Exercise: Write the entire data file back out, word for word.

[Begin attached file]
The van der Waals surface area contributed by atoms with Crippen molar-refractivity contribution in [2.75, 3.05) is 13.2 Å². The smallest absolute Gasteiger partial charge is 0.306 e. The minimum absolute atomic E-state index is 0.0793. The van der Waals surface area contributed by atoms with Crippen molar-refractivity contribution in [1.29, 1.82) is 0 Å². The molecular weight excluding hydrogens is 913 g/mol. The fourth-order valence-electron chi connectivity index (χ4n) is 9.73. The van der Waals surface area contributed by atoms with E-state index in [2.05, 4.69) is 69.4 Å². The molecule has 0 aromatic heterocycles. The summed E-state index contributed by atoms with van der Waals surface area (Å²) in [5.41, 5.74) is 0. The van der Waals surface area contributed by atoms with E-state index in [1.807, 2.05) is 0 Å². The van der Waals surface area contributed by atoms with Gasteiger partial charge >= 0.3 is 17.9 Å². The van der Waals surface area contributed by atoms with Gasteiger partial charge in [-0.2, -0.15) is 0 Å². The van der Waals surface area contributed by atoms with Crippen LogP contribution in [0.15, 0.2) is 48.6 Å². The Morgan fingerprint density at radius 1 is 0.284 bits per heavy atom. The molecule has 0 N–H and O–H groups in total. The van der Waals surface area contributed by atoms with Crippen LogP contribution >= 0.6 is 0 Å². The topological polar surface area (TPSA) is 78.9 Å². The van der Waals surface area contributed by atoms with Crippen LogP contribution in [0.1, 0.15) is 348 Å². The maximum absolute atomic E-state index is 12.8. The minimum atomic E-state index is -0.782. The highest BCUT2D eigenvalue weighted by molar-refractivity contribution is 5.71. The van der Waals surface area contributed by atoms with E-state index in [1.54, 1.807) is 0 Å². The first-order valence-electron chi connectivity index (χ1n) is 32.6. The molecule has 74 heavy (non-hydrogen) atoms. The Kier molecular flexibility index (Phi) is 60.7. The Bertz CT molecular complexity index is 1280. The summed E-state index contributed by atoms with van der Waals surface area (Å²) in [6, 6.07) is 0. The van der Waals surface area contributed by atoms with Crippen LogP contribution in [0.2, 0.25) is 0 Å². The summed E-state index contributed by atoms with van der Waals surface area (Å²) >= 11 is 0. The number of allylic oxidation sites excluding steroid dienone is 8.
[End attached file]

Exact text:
The van der Waals surface area contributed by atoms with Crippen molar-refractivity contribution in [2.75, 3.05) is 13.2 Å². The smallest absolute Gasteiger partial charge is 0.306 e. The minimum absolute atomic E-state index is 0.0793. The van der Waals surface area contributed by atoms with Crippen molar-refractivity contribution in [1.29, 1.82) is 0 Å². The molecular weight excluding hydrogens is 913 g/mol. The fourth-order valence-electron chi connectivity index (χ4n) is 9.73. The van der Waals surface area contributed by atoms with E-state index in [2.05, 4.69) is 69.4 Å². The molecule has 0 aromatic heterocycles. The summed E-state index contributed by atoms with van der Waals surface area (Å²) in [5.41, 5.74) is 0. The van der Waals surface area contributed by atoms with E-state index in [1.807, 2.05) is 0 Å². The van der Waals surface area contributed by atoms with Gasteiger partial charge >= 0.3 is 17.9 Å². The van der Waals surface area contributed by atoms with Gasteiger partial charge in [-0.2, -0.15) is 0 Å². The van der Waals surface area contributed by atoms with Crippen LogP contribution in [0.15, 0.2) is 48.6 Å². The Morgan fingerprint density at radius 1 is 0.284 bits per heavy atom. The molecule has 0 N–H and O–H groups in total. The van der Waals surface area contributed by atoms with Crippen LogP contribution >= 0.6 is 0 Å². The topological polar surface area (TPSA) is 78.9 Å². The van der Waals surface area contributed by atoms with Crippen LogP contribution in [0.1, 0.15) is 348 Å². The maximum absolute atomic E-state index is 12.8. The minimum atomic E-state index is -0.782. The highest BCUT2D eigenvalue weighted by molar-refractivity contribution is 5.71. The van der Waals surface area contributed by atoms with E-state index in [1.54, 1.807) is 0 Å². The first-order valence-electron chi connectivity index (χ1n) is 32.6. The molecule has 74 heavy (non-hydrogen) atoms. The Kier molecular flexibility index (Phi) is 60.7. The Bertz CT molecular complexity index is 1280. The summed E-state index contributed by atoms with van der Waals surface area (Å²) in [6, 6.07) is 0. The van der Waals surface area contributed by atoms with Crippen LogP contribution in [0.2, 0.25) is 0 Å². The summed E-state index contributed by atoms with van der Waals surface area (Å²) >= 11 is 0. The number of allylic oxidation sites excluding steroid dienone is 8.